Trimmed, sleek and drum-tight, the composing was over and it was time to record this difficult child. For me, recording rarely changes things radically in a song; because I have to build and/or perform each section by myself individually, recording is the usually the most rigid part of my songwriting. Changes occur: slight variations in melody as I find something sounds better after playing it the Nth time, or finally discovering a hook. But these are rare and minor.

With Echo, I should have known better. Building the drum part wasn't too hard; I had been focusing on that aspect of my songwriting for most of my album, and after a long talk with a good friend, I had some interesting ideas to try out. They worked beautifully and, unlike most of my "first take is good enough" work for Song Fight, I had the time to really engineer the percussion, mixing and mastering each "drum" as a separate track and exporting that to rest of my mix-down. It sounds a hundred times better than what I've done in the past. So, on with the show!

Yeah, right. Obstacle the first: I wanted a piano part. I am not a pianist; I have a nice little MIDI VSTi and a basic grasp of music theory and composition. It took forever to find a good arrangement. I knew I wanted something tonally different, but it still had to blend with the acoustic guitar, both the soft rumble in the verse and the more kick-out chorus. Obstacle the second, the new melody, the result of so much hemming and hawing and hacking on my part, was a fickle little thing. So, the bones of the song, the acoustic guitar part were a difficult part to nail down - until I stretched out the first 8 bars to half-speed; so, 2 bars of D, 2 bars of A, etc.

And then the chorus. "This should hit pretty hard," I thought, "It should really step up the dynamics." So I chucked on a little over-driven guitar, slightly clean, hard panned to the left. It wasn't enough; I piled on more over-drive: panned right, messed up a bit more - and crank that volume knob while your at it. 

What I ended up with was a terrible mess with a dozen parts competing violently and awkwardly with each other. Solution: cut mercilessly. The opening bars were too loud; I cut the gain on the vox and dealt away with a whole track of guitar. The piano wasn't coming through in the last half of the verse; I turned down the  gain on the over-drive vox and brought out the EQ scalpel. The chorus was a terrible muddle; I cut the acoustics gain by half and literally halved the piano part, letting it punch only on the end of each phrase.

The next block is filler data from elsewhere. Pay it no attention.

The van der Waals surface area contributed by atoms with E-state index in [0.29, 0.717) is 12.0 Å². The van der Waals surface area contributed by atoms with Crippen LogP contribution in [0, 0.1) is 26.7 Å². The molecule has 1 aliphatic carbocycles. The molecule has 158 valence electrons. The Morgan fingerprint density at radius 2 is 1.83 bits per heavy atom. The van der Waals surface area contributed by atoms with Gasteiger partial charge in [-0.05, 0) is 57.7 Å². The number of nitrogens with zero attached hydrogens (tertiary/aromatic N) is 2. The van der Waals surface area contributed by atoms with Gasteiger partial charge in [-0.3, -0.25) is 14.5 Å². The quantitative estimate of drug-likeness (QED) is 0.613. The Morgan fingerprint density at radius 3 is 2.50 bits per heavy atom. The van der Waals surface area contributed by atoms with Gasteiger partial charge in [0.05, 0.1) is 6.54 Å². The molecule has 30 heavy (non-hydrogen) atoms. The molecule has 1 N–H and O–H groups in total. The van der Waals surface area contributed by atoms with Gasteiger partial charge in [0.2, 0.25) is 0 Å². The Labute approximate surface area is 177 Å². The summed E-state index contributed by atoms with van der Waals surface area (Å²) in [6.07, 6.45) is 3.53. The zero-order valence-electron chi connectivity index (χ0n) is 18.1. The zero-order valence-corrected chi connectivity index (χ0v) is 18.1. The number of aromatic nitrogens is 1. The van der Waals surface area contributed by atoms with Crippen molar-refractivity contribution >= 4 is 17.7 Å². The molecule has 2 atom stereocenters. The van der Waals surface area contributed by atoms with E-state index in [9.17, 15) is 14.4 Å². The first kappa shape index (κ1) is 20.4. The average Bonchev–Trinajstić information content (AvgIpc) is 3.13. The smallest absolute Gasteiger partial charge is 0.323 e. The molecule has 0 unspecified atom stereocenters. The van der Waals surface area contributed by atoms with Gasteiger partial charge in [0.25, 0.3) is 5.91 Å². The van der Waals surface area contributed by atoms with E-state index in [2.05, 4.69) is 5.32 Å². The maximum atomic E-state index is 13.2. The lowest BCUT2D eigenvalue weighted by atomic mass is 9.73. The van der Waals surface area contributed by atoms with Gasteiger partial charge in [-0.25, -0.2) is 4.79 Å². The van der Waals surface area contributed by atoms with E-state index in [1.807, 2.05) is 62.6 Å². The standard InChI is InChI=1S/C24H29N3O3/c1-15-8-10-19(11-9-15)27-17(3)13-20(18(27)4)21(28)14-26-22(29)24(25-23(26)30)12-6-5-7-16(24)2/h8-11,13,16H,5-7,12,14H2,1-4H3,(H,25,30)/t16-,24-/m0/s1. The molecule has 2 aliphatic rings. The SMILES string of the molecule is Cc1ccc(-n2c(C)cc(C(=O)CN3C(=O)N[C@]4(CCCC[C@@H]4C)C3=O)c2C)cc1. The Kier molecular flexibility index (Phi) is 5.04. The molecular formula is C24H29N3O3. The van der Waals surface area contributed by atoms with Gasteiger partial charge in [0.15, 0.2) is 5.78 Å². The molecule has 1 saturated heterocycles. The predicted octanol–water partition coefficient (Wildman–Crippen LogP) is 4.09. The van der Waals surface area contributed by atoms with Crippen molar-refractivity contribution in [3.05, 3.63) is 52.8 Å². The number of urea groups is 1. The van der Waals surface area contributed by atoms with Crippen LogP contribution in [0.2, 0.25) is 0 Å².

"Well, hell," I finally said to myself, as the over-driven guitars poured through my headphones, "I've made a rock song." Echo had finally found her voice and spoke to me with a feral feline's spit and hiss. And from there on out we understood each other. The lead part was no clean BB King spank, it was as snarly, loud, and gritty a tone as I could muster. The third verse cool-down wasn't a sweet acoustic-guitar walk, it became an electric growl.

Omega Point
This entire process probably took more than three weeks. As a frequent participant in songwriting competitions where you're always on a deadline, this was a new experience to me. And Echo has taught me a few things:
  1. I really understand my own creative process. Everyone's is different, so listen to yours, poke at it (gently, they're all wild, you know) and ask it questions. Some people have to go get theirs with a club; other's have to coax it out with sweets. Figure yours out.
  2. Sometimes, even at the most inopportune moment, you have to go with the flow. It wasn't so much that Echo fought me, it's just that she kept slipping off in new directions. And I had to let her. Some of them were dead-ends (there was almost a horn part), but others were terrific ideas that would never had happened if I had been impatient.
  3. Flow notwithstanding, sometimes you have to declare enough is enough. Vocals are not my strongest suit, and so they are the part of Echo that I am the least proud. I could have held the tune back, kept fiddling and honing, letting it explore new avenues forever. But I put my foot down; I wiped the sweat from my brow and when « ça suffira. » And so off it went.